ON THIS PAGE: You will find some basic information about this disease and the parts of the body it may affect. This is the first page of Cancer.Net’s Guide to Childhood Craniopharyngioma. Use the menu to see other pages. Think of that menu as a roadmap for this entire guide.
Craniopharyngioma is a type of central nervous system (CNS) tumor. A CNS tumor may be either cancerous or benign. A cancerous tumor is malignant, meaning it is usually fast-growing and can spread to other parts of the body. A benign tumor means the tumor is usually slower-growing and will not spread. Craniopharyngioma is considered a benign tumor, which means that it is usually slow-growing and very unlikely to spread.
About the central nervous system
The brain and spinal cord make up the CNS, where all vital functions of the body are controlled. The brain is the center of thought, memory, and emotion. It controls the 5 senses, which are smell, touch, taste, hearing, and sight. It also controls movement and other basic body functions, including consciousness, heartbeat, circulation, and breathing. The spinal cord is made up of nerves that carry information from the body to the brain and from the brain to the body.
Craniopharyngioma usually occurs in a part of the brain called the suprasellar region. This region is the area of the brain just above the pituitary gland. The pituitary gland is an important gland and is often called the “master endocrine gland” because it produces several different hormones that regulate many body functions. The optic nerves and a gland called the hypothalamus are located nearby. The hypothalamus regulates hunger, body temperature, thirst, sleep, fatigue, and other behaviors.
Craniopharyngioma is a slow-growing tumor that may be present for many years before it is found. It may be solid and/or cystic. A cystic tumor has a closed pouch or sac that contains fluid made by the tumor. The solid part often contains areas of calcium that can easily be seen on a computed tomography (CT) scan (see Diagnosis). The cystic part of the tumor often contains very high amounts of protein.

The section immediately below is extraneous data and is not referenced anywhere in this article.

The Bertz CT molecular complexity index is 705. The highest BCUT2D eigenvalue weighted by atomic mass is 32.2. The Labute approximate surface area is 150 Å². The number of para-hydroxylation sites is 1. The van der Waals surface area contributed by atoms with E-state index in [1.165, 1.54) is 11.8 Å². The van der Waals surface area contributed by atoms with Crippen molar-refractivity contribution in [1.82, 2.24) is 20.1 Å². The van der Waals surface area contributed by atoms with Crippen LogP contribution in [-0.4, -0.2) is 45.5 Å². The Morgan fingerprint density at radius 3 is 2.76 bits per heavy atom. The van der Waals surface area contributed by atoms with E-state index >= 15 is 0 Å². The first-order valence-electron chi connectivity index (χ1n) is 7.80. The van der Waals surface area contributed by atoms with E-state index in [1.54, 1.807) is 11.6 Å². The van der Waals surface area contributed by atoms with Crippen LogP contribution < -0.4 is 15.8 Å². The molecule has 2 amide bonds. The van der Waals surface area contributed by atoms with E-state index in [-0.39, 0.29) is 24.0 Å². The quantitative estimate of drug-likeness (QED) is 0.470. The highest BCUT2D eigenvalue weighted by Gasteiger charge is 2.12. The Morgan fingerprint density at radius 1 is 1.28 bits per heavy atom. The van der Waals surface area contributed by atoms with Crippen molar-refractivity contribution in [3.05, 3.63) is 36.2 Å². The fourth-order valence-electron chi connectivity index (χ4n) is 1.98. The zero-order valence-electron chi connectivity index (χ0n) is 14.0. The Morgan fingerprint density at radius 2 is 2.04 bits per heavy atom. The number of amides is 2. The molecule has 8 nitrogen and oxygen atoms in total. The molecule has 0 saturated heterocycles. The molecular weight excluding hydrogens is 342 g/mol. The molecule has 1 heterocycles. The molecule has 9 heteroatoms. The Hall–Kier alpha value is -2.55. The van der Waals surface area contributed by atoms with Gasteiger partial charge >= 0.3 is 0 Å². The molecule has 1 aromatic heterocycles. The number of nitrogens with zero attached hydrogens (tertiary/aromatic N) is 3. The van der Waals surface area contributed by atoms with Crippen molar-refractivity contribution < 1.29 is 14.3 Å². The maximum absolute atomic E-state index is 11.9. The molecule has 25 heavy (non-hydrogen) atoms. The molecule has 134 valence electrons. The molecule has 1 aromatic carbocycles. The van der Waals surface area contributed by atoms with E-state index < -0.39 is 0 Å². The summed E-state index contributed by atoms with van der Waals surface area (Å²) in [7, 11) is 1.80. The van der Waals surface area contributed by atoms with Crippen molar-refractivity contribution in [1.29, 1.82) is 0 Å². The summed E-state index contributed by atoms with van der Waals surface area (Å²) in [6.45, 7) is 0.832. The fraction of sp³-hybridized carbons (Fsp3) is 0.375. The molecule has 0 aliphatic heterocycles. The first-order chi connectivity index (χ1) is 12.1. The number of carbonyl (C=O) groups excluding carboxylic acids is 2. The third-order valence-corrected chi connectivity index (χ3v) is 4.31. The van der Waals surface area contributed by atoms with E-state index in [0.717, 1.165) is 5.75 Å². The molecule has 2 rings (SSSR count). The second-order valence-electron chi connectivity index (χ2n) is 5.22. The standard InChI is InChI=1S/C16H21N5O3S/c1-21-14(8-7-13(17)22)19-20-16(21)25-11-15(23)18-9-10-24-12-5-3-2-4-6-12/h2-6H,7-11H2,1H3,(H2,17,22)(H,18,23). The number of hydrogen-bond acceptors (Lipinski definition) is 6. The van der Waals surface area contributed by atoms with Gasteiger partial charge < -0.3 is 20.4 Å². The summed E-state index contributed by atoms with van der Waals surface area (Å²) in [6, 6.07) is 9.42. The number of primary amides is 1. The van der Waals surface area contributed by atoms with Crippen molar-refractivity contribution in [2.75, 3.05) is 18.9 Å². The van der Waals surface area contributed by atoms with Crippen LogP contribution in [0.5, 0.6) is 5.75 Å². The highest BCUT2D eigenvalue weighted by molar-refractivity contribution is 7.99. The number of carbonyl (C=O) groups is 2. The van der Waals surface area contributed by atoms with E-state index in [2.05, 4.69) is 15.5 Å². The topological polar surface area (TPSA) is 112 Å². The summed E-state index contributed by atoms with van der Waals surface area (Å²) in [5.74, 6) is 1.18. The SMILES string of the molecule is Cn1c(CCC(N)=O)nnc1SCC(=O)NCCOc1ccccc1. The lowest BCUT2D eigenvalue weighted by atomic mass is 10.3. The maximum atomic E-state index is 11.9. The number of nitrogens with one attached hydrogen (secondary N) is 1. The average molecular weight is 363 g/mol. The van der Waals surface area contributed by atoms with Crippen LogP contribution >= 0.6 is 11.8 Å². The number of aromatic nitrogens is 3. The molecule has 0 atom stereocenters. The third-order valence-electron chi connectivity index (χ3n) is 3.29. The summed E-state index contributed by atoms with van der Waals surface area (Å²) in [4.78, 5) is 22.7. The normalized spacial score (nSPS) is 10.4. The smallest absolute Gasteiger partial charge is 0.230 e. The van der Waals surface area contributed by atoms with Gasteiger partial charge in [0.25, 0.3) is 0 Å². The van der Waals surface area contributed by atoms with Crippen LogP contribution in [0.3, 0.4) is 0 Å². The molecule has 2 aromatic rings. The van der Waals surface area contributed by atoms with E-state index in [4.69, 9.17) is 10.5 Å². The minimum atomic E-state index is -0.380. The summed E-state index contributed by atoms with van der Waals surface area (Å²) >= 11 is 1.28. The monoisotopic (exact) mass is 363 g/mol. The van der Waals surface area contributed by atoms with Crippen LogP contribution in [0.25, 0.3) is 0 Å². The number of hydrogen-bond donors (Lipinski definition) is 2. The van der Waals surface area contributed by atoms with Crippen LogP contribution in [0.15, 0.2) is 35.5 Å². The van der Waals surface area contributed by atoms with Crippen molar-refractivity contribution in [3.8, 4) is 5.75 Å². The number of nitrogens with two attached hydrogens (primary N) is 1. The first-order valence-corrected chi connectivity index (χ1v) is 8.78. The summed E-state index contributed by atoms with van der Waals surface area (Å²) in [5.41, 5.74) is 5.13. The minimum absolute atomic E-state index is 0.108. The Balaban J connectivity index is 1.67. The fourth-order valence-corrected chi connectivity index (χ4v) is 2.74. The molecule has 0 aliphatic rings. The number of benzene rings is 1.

This section covers craniopharyngioma that occurs in children. For information about craniopharyngioma in adults, read the guide to adult brain tumors.
Looking for More of an Introduction?
If you would like more of an introduction, explore these related items. Please note that these links will take you to another section on Cancer.Net:
Find a Doctor. Search for a specialist in your local area using this free database of doctors from the American Society of Clinical Oncology (ASCO).
Medical Terms. Learn what phrases and terms used in this type of medical care and treatment mean.
The next section in this guide is Statistics. It helps explain the number of children who are diagnosed with craniopharyngioma and general survival rates. Use the menu to choose a different section to read in this guide.